Take the 2-minute tour ×
Database Administrators Stack Exchange is a question and answer site for database professionals who wish to improve their database skills and learn from others in the community. It's 100% free, no registration required.

I have a big list of domains and URLs that I store in a database, there are around 150M domains and 300M URLs, I'm using InnoDB to store each in the format:

CREATE TABLE IF NOT EXISTS `domains_list` (
  `id` int(10) unsigned NOT NULL DEFAULT '0',
  `domain` varchar(350) DEFAULT NULL
  PRIMARY KEY (`id`)
) ENGINE=InnoDB DEFAULT CHARSET=latin1;

Which is fine. New records are assigned what is effectively an auto-increment, so there's no fragmentation and inserts are in ascending order.

When new data comes in however (typically between 250K and 2M rows), I use two separate 'hash' tables to see whether the domain or URL already exists in the database. Strictly speaking it's not a 'hash' table, just a bunch of MD5s which I use ensuring values are unique, with the added benefit of the table being fixed length. The table is also partitioned.

CREATE TABLE IF NOT EXISTS `domains_hashes` (
  `id` int(10) unsigned NOT NULL,
  `segment` tinyint(3) unsigned NOT NULL,
  `hash` binary(15) NOT NULL,
  PRIMARY KEY (`segment`,`hash`)
) ENGINE=InnoDB DEFAULT CHARSET=latin1
/*!50100 PARTITION BY RANGE (segment)
(PARTITION p0 VALUES LESS THAN (1) ENGINE = InnoDB,
 PARTITION p1 VALUES LESS THAN (2) ENGINE = InnoDB,
 ...
 PARTITION p254 VALUES LESS THAN (255) ENGINE = InnoDB,
 PARTITION p255 VALUES LESS THAN (256) ENGINE = InnoDB) */;

segment is basically the first character of the hash, which is used for the partition. With the remaining 15 bytes going into hash.

For seeing whether a bunch of domains already exist in the database, this works relatively well, however, the table gets fragmented due to the random nature of insertions.

The hash table is basically only used for insertions and quickly looking up whether a domain exists in the DB or not. During insertions, a script walks from 0-255 and performs the necessary check.

My question is, do you know of a better procedure in order to handle inserts/selects better? I believe when I started out with this database I simply had a key on domains_list.domain, which was slow.

I find that when the partitions are re-organised the lookups are very quick, but after a number of batch insertions, the same lookups slow down somewhat. Server has 32GB of RAM and I use 16GB for the buffer pool, while the table itself takes up 5.4GB on disk.

share|improve this question
    
Is there a requirement to keep this data in InnoDB or could you keep the entire dataset in a memory table? –  Craig Efrein Jul 17 '13 at 8:08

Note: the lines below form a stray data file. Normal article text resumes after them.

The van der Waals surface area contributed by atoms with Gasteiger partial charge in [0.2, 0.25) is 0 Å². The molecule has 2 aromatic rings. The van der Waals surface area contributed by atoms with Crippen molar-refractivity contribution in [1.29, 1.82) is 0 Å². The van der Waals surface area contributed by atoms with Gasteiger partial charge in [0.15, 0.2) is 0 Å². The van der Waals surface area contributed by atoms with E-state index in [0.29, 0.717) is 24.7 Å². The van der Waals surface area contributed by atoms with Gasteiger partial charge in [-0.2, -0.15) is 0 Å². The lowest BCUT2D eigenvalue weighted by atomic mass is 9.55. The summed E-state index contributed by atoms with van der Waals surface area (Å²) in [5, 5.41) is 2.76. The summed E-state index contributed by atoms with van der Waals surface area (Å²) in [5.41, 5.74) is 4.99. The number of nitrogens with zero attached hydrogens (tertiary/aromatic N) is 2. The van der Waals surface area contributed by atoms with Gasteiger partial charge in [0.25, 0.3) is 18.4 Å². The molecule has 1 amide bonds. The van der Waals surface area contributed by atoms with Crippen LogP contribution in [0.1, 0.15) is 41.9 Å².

I've considered a memory table as it'd be preferable to have the HASH index type that only a MEMORY table would support. It's certainly a possibility, but I'd prefer to avoid having to rebuild the table's hashes in the event of a reboot/crash etc. –  innvo Jul 17 '13 at 8:16
    
The inserts are all random added by users or in batches or both? –  Craig Efrein Jul 17 '13 at 9:04
    
all inserts are made by me. I insert into each partition individually e.g. INSERT INTO domain_hashes PARTITION(p0) ... and the rows are inserted in order –  innvo Jul 17 '13 at 9:10
    
FWIW mentioning the 'all-in-memory' route proved too tempting, so I tested it. Took 15 minutes to put the data from the table into memory... but the lookups are blisteringly fast, in the order of hundreds of thousands a second. I may end up sticking with the memory table but a disk based intermediate solution would be good, particularly for if the table grows to a (too) large proportion of memory. –  innvo Jul 17 '13 at 9:17

1 Answer 1

up vote 1 down vote accepted

Several ideas come to mind:

The hash table could be a memory table, once your inserts are done, you could then copy just the domains that don't already exist into the permanent domain_list table. Having your new data in memory might also make the domain name comparison between the hash table and the domain_list tables go faster.

Another option would be to use the innodb_file_per_table option and keep the database (idb) files on a faster disk.

A third option would be to load your entire dataset into a memory table and then convert that table to InnoDB using the ALTER TABLE table_name ENGINE=InnoDB. This will be much faster than inserting into InnoDB directly. This is possible since you control how and when data is inserted.

share|improve this answer
    
I'd vote you up but I lack the reputation at the moment. Thanks for the considered options. ATM I'm using file per table. –  innvo Jul 17 '13 at 9:23

Your Answer

 
discard

By posting your answer, you agree to the privacy policy and terms of service.

Not the answer you're looking for? Browse other questions tagged or ask your own question.